India sets up financial inclusion fund for the poorFebruary 21st, 2008 - 4:59 pm ICT by admin
New Delhi, Feb 21 (IANS) The Indian government Thursday approved setting up of a financial inclusion fund (FIF) and a financial inclusion technology fund (FITF), with a total outlay of Rs.4 billion ($100 million) for the next five years. FIF aims at economic betterment of the poor, while FITF will invest in information technology aimed at promoting financial inclusion.
A committee on financial inclusion headed by C. Rangarajan had recommended the two funds. Rangarajan is also chairman of the Prime Minister’s Economic Advisory Council.
Prime Minister Manmohan Singh chaired the meeting of the union cabinet of ministers, where the decision was taken.
Finance Minister P. Chidambaram, in his budget speech last year, had announced the government would set up the two funds with a corpus of Rs.5 billion each with initial funding by the government, Reserve Bank of India and National Bank for Agriculture and Rural Development.
Deepak Sandhu, principal director general of media and communication, told the media after the meeting that FIF aimed at supporting “developmental and promotional activities” with a view to securing greater financial inclusion, particularly among weaker sections and low-income groups in backward regions.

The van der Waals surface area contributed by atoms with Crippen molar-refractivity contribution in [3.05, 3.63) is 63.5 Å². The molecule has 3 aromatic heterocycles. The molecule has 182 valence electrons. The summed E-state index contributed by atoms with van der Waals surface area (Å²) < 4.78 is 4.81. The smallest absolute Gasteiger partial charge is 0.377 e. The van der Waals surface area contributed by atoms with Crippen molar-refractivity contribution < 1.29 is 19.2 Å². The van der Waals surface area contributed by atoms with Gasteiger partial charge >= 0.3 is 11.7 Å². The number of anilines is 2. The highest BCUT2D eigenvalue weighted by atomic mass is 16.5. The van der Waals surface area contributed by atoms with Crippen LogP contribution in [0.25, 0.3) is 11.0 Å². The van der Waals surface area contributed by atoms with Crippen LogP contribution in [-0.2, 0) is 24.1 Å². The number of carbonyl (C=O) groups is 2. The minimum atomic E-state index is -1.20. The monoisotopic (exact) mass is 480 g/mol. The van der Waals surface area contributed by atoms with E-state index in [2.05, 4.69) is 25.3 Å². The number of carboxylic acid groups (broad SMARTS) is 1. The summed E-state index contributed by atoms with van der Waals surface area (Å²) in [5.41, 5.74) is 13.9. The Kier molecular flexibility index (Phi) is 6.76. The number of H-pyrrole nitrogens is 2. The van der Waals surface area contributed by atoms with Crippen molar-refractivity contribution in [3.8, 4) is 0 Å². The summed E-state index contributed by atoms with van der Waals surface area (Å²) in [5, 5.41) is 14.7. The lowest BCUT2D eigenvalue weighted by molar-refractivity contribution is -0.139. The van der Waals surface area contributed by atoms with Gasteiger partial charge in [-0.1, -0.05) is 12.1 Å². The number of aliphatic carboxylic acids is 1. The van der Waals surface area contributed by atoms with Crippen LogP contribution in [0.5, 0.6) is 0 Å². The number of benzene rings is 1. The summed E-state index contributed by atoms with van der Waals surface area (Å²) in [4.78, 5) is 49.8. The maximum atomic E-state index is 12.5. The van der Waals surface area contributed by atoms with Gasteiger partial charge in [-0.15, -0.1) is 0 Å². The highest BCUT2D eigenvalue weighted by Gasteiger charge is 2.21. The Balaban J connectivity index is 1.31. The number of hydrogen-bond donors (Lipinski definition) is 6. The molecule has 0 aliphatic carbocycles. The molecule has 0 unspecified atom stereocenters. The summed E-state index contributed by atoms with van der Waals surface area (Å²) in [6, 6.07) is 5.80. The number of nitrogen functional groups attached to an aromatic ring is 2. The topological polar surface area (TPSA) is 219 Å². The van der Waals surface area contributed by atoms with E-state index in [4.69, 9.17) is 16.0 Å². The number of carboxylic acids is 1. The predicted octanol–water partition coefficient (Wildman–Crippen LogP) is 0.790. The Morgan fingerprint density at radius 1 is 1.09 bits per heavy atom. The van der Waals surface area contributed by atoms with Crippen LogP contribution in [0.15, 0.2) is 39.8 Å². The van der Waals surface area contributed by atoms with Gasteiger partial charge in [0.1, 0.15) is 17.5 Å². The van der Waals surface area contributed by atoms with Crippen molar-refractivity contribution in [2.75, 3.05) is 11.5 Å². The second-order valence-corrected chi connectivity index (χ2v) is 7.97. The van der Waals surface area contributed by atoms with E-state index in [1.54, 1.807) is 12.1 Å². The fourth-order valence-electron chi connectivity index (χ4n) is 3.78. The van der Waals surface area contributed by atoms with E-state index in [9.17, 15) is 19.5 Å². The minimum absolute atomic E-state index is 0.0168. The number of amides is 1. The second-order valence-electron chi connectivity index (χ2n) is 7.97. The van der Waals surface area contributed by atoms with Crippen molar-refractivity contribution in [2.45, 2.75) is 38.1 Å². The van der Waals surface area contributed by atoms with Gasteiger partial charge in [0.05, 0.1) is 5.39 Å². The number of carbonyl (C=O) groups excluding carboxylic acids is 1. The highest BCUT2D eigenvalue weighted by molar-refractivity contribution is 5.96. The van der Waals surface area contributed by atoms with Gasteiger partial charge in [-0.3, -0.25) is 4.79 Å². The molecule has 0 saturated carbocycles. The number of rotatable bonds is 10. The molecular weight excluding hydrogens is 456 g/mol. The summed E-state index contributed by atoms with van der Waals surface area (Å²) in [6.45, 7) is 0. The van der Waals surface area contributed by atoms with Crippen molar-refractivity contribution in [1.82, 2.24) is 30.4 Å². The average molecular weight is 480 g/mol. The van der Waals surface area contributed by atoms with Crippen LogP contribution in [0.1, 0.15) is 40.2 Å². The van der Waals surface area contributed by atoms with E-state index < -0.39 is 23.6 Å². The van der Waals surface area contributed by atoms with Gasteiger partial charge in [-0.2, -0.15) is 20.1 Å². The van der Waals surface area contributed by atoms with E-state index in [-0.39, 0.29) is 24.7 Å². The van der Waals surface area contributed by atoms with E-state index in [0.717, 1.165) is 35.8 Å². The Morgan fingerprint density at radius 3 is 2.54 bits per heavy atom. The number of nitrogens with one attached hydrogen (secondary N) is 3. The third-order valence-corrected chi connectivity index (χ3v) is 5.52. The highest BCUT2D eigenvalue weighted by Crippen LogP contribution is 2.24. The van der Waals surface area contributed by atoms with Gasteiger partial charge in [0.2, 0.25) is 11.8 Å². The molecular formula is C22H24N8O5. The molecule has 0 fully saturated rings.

“FITF would enhance investment in IT aimed at promoting financial inclusion, stimulate the transfer of research and technology in financial inclusion, increase the technological absorption capacity of financial service providers and users and encourage an environment of innovation and cooperation among the stakeholders,” he said.
According to National Sample Survey Organisation’s (NSSO) estimates, 45.9 million farmer households in the country, out of a total of 89.3 million households, do not access credit at all.
Despite the vast network of bank branches, only 27 percent of total farm households are indebted to formal sources, of which one-third also borrow from informal sources.
Farm households not accessing credit from formal sources as a proportion to total farm households is especially high at 95.91 percent, 81.26 percent and 77.59 percent in the north-eastern, eastern and central regions, respectively.
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